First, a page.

When the voice of John Shirley-Quirk came to be heard publicly in the early 1960s it caught the imagination of many music lovers and aspiring baritones for its unusual timbre and delivery, quite different from anything previously heard: rich and smooth, with impeccable enunciation. His appearance was also striking: he was tall and somewhat saturnine, with the faintest suggestion of a stoop, and luxuriant black hair with a characteristic silver streak.
He was born in Liverpool, where his father worked in the passport office and his mother was “the proverbial housewife”. He won a science scholarship to the Holt School and,later, studied chemistry at Liverpool University; but joining the local church choir as a child gave him “the singing bug”. He later took up the violin, winning a music scholarship at 13, and then, at university, got involved in musical activities as an instrumentalist and singer. “I've enjoyed music all my life,” he told an interviewer last year. “It's always been an absolute thrill and delight.”
After university, and an abortive attempt at a career in industrial chemistry, he joined the education branch of the Royal Air Force; and then, despite opportunities to sing and lessons from the baritone Austen Carnegie, he became a lecturer in chemistry at Acton Technical College. At the same time, he studied singing with Roy Henderson, who is best remembered as Kathleen Ferrier's teacher, and as one of the original soloists in Vaughan Williams's Serenade to Music.
Shirley-Quirk briefly joined the choir of St Paul's Cathedral in 1961, and in July of the same year was engaged at Glyndebourne to sing the role of Gregor Mittenhofer in the first English performance of Hans Werner Henze's Elegy for Young Lovers, the character having been created by Dietrich Fischer-Dieskau in the German premiere a mere two months earlier. This was remarkable progress for a newcomer who had only just taken the plunge – and he resigned his post at Acton in favour of music rather than chemistry.
A month earlier, in June 1961, he had sung in the first performance of Havergal Brian's mighty Gothic Symphony, conducted by Bryan Fairfax, and was noticed by The Times as “a young baritone of remarkable potentiality”. (In fact, his first notice in The Times had been as early as 1958, as soloist in Kodaly's Hymn of Zrinyi, with the Elizabethan Singers at The Arts Council, and several others had followed in 1959 and 1960, for his singing of Purcell, Bach and Handel.)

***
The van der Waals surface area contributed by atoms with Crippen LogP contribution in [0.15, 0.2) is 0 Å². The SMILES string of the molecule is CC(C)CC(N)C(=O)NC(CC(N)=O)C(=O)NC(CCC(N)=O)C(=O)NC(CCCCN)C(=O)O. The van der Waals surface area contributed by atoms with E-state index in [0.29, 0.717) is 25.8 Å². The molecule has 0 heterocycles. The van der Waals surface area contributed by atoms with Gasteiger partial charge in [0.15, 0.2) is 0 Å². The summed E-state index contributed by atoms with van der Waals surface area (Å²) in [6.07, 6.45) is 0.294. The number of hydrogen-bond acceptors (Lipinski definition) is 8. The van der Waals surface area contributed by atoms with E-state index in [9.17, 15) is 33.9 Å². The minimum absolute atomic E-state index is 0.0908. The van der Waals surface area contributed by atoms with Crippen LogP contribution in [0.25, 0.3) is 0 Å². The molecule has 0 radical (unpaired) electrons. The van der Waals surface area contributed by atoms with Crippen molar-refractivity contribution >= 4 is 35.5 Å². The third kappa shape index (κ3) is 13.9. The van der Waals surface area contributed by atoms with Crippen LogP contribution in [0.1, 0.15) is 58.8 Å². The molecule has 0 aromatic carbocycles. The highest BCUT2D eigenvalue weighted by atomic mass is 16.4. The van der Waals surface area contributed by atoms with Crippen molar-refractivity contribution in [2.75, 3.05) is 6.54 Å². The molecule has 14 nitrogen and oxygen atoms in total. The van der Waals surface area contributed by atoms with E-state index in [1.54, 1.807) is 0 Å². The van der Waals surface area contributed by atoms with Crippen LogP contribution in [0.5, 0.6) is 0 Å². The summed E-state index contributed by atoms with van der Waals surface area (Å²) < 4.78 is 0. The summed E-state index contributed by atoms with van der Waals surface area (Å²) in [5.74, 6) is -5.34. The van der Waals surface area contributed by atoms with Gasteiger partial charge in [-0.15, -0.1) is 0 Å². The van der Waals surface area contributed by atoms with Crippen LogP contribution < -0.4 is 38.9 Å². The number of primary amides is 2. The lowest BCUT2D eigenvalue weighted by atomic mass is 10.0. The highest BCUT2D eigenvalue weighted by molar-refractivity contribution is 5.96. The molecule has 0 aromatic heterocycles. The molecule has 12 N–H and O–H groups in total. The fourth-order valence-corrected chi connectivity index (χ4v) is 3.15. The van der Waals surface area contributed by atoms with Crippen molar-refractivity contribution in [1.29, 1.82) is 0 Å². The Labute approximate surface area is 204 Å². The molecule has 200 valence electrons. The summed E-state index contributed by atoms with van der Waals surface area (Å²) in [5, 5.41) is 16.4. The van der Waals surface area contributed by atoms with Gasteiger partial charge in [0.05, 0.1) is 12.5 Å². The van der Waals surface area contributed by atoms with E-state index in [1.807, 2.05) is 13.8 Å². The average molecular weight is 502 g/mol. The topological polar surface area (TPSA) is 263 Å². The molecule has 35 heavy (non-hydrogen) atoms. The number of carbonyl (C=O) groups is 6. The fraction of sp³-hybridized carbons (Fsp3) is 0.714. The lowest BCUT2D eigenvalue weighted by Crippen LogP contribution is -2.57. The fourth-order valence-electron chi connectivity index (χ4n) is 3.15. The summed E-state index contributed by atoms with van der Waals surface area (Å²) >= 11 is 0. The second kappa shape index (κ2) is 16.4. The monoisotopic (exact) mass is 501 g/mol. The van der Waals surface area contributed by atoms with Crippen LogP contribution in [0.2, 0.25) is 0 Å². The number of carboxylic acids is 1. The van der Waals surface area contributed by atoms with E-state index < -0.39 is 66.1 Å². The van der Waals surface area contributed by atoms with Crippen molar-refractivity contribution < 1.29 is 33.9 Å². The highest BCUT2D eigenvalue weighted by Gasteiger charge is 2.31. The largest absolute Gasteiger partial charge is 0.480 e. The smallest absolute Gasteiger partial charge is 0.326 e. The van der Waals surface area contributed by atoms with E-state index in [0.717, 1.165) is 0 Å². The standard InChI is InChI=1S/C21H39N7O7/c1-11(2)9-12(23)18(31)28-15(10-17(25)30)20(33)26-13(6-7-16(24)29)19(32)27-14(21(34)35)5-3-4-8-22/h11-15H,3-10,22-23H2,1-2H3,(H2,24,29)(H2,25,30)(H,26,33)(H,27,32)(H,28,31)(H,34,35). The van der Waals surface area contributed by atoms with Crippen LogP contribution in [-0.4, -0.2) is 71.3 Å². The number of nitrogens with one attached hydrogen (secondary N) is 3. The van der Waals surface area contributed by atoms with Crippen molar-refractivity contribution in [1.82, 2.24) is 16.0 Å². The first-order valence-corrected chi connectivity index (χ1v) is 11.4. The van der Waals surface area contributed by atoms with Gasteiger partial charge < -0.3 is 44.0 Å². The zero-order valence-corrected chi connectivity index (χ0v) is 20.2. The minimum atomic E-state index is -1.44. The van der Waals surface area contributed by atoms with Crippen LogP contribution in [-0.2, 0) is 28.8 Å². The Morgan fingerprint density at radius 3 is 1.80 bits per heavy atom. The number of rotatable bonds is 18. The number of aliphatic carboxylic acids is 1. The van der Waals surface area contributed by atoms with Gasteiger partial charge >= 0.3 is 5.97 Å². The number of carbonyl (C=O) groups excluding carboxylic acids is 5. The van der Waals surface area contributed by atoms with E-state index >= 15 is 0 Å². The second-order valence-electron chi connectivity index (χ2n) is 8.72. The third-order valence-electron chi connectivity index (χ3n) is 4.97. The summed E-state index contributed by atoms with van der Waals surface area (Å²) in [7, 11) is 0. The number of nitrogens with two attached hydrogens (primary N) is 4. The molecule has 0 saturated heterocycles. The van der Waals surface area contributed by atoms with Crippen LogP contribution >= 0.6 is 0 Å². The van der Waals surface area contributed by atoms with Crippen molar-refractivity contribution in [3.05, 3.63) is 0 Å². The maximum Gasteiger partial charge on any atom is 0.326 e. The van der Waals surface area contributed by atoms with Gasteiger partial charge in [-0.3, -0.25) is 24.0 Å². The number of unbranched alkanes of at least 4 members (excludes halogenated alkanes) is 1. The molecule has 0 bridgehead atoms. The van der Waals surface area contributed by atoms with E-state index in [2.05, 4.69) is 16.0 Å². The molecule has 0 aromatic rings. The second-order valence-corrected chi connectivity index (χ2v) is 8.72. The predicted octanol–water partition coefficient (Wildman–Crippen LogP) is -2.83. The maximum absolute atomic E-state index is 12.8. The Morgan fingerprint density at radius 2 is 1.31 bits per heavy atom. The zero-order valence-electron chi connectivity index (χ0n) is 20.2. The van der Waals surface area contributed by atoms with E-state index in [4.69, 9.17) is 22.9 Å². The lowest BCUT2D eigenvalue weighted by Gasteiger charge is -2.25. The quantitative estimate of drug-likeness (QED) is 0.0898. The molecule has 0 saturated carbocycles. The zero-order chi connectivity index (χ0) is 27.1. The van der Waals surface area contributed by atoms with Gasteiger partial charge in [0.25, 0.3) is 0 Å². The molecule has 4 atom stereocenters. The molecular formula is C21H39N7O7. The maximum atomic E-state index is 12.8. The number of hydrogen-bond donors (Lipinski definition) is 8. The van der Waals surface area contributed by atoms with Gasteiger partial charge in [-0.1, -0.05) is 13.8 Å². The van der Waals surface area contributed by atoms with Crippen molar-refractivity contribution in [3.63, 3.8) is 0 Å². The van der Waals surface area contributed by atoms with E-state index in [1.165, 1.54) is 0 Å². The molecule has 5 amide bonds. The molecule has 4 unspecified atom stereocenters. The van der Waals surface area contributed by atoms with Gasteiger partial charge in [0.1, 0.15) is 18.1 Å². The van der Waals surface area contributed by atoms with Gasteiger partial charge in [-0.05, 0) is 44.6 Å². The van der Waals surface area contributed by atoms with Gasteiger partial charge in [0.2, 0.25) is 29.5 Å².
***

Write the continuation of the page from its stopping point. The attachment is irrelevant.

His excursions into modern music began early, and in 1962 he was the singer (and speaker) in Goffredo Petrassi's Propos d'Alain, at an International Society for Contemporary Music festival concert at the Royal Festival Hall. There were also more opera appearances – some onstage and some in concert performances – including Der Freischütz, and Berlioz's Damnation of Faust and Beatrice and Benedict, both conducted by a very young Colin Davis, the latter with Vanessa Redgrave taking one of the spoken parts.
He returned to Glyndebourne between 1961-63 for Pelléas et Mélisande, L'Incoronazione de Poppea and Capriccio, and in 1987 for Così fan tutte.
In 1963 he was a fellow soloist with Peter Pears in a performance of Bach's Christmas Oratorio at Ipswich: Benjamin Britten was in the audience, expressed his appreciation, and within 18 months had engaged Shirley-Quirk for the role of the Ferryman in Curlew River, first performed at the 1964 Aldeburgh Festival. “Absolutely stunning, John”, was Britten's verdict on his performance, according to an anecdote of Robert Tear, who alternated the part of the Madwoman with Pears.
From then on, Shirley-Quirk was second only to Pears as the singer for whom Britten created his principal operatic roles, notably in the television opera Owen Wingrave (Mr Coyle) and in Britten's final opera, Death in Venice, as Aschenbach's nemesis, The Traveller, who is also the Elderly Fop, Old Gondolier, Hotel Manager, Hotel Barber, Leader of the Players, and the Voice of Dionysus. Perhaps he identified best with Spencer Coyle, at whose military crammer the pacifist Owen is a student. “There's an awful lot of you in it,” Britten told him, and Shirley-Quirk admitted that “it fitted me like a glove”.
Death in Venice took him to the United States – where, perhaps, it was more popular than in Britain – and in 1974 he made his debut singing his multiple-character role at the Metropolitan Opera. In the televised performance of Billy Budd (now available on DVD) he was Mr Redburn, with Pears as Captain Vere and Peter Glossop in the title role. He undertook an astonishingly wide range of engagements, in Britain and overseas, but, he said, “I think it was at Aldeburgh I did my best work.”
Among his earliest recordings were Bach's cantatas, Nos 56 and 82, for solo bass, and two LPs of English songs, including Vaughan Williams's Songs of Travel, still much-treasured. Some 80 recordings were to follow, ranging from Schubert to Mahler and Tippett.
After his first wife died in 1981, Shirley-Quirk married the American oboist Sara Watkins and later emigrated to America. From 1991 to 2012 he was a member of the Voice Faculty of the Peabody Conservatory, Baltimore, and concurrently, from 1994-98, at Carnegie-Mellon University, Pittsburgh. He returned permanently to England in 2012 to live in Bath and to teach at Bath Spa University.
His final appearance as a singer was as one of the Mastersingers in the closing concert of the 2006 Edinburgh Festival.
John Stanton Shirley-Quirk, bass-baritone singer and teacher: born Liverpool 28 August 1931; married 1st 1955 Patricia May Hastie (died 1981, one son, one daughter), 2nd 1981 Sara Van Horn Watkins (died 1997, one son, one daughter and one daughter deceased), 3rd 2009 Teresa May Perez (née Cardoza); CBE 1975; died Bath 7 April 2014.